This is obviously the focal point of your invitation sample box, so you want to make sure that you include some great items. So where do these suites come from? Well, you have a few different options.
Option 1 (this is what I do): Whenever I am working with custom clients, I always factor in 10-20 extra invitation suites on top of what they order. I just build that into my base pricing. I like to have extras for mishaps, mistakes, etc as well as keeping some on hand for these sample boxes. Especially if it is a really great suite I would want to showcase.
A few things to note about using “real” samples. I never send out samples of a client’s suite until well after their wedding has passed and I also have it in my contract that their suite and information may be used for marketing purposes (and that extends to samples, website, social media, etc).
Option 2: If you don’t have real client samples on hand or are just starting out and don’t have a huge portfolio, you could design mockups from scratch based on what designs you want to showcase. This option, however, will cost more out of pocket as you will have to foot the bill to have samples printed. This would be a great option if you were showcasing digital/flat printed suites only but could get kind of pricey if you wanted letterpress or foil samples.
I will say that while these boxes are an amazing way to get your products in front of planners and start building relationships, they are an investment. This is one of the main reasons I talk about picking out WHO you are considering sending these boxes to. You don’t want to send one to a planner who doesn’t necessarily align with your design, style, or budget and may not have clients that care about details, it just wouldn’t be beneficial to either of you.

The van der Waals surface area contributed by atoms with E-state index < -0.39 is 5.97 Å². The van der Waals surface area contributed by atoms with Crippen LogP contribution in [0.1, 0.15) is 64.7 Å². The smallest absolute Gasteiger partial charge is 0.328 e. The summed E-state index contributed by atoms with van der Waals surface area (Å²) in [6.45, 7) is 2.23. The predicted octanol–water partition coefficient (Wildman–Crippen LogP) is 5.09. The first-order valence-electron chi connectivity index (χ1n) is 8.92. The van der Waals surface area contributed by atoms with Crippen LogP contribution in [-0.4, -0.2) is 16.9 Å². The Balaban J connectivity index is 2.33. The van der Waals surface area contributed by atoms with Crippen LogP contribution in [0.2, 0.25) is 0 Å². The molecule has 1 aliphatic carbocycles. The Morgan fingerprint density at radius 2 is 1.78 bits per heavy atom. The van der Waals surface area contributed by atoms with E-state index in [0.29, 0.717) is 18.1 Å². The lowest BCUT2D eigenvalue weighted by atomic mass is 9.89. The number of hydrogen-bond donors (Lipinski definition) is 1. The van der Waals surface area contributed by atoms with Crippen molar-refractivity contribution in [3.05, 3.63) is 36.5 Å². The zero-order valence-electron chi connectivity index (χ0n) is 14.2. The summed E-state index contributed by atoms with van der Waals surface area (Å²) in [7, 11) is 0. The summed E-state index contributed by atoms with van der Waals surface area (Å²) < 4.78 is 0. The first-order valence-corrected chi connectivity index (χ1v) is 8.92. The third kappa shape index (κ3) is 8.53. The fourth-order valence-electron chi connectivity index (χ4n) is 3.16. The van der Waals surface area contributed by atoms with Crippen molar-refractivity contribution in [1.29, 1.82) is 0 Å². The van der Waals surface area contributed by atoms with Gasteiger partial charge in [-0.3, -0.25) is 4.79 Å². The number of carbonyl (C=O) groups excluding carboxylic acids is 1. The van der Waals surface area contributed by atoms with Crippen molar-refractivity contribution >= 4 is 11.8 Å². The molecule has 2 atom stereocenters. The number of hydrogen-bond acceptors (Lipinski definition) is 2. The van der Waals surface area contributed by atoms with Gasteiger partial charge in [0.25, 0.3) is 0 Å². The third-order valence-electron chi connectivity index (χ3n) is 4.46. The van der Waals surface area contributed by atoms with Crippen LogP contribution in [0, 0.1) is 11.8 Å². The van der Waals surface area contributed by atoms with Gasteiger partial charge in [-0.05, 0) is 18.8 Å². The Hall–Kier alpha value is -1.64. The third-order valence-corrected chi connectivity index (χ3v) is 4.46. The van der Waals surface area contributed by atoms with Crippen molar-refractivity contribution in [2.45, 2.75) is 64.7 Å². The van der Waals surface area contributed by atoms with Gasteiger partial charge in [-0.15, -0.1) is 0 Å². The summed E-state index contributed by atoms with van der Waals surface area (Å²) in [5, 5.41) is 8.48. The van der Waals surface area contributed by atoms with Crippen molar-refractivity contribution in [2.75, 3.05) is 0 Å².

You can expect on average for your boxes to cost about $10-$15 per box, and that *excludes* your actual samples and shipping. I exclude the samples from that price because it really depends on if you’re using excess samples you already have or if you’re having to print samples and what method you’re printing. There is a huge variable.
I range that average quite a bit because you really can put as little or as much detail into it as you want. For my boxes, they are going to higher-end planners whose clients value detail. So I go all out (reasonably) with some of my details. I started with 25 boxes (way more than enough!) and my box includes the following items and costs me approximately $300 ($12/per box) for all of the supplies (excluding shipping).
Box and Supplies:
Paper Goods and Stickers from Printswell Fulfillment – 25 sets for ~$135
Once you have your wedding invitation sample boxes perfectly packaged here are some of the logistics to get them shipped to the wedding planners!
Like I mentioned previously, these boxes are a bit of an investment and you’re looking at about $13-$15 per box to ship these via FedEx or UPS. You *may* be able to get a lower rate with USPS, however, I would rather spend the extra few dollars to send with another carrier.
For the box itself, I just apply a pre-printed shipping label and a simple 3” circle sticker with my branding on it (I already have these on hand from Printswell for all my client orders!)
Once you have mailed your box, I would set a reminder to send a follow-up email about a week after they received it to make sure they got it and see if they had any questions! This opens a line of communication and keeps you in touch and in front of them!
Whew – that was a long one but a good one! These boxes do take time and are an investment, but the benefits and payoff can well outweigh the cost!
I hope you’ve enjoyed!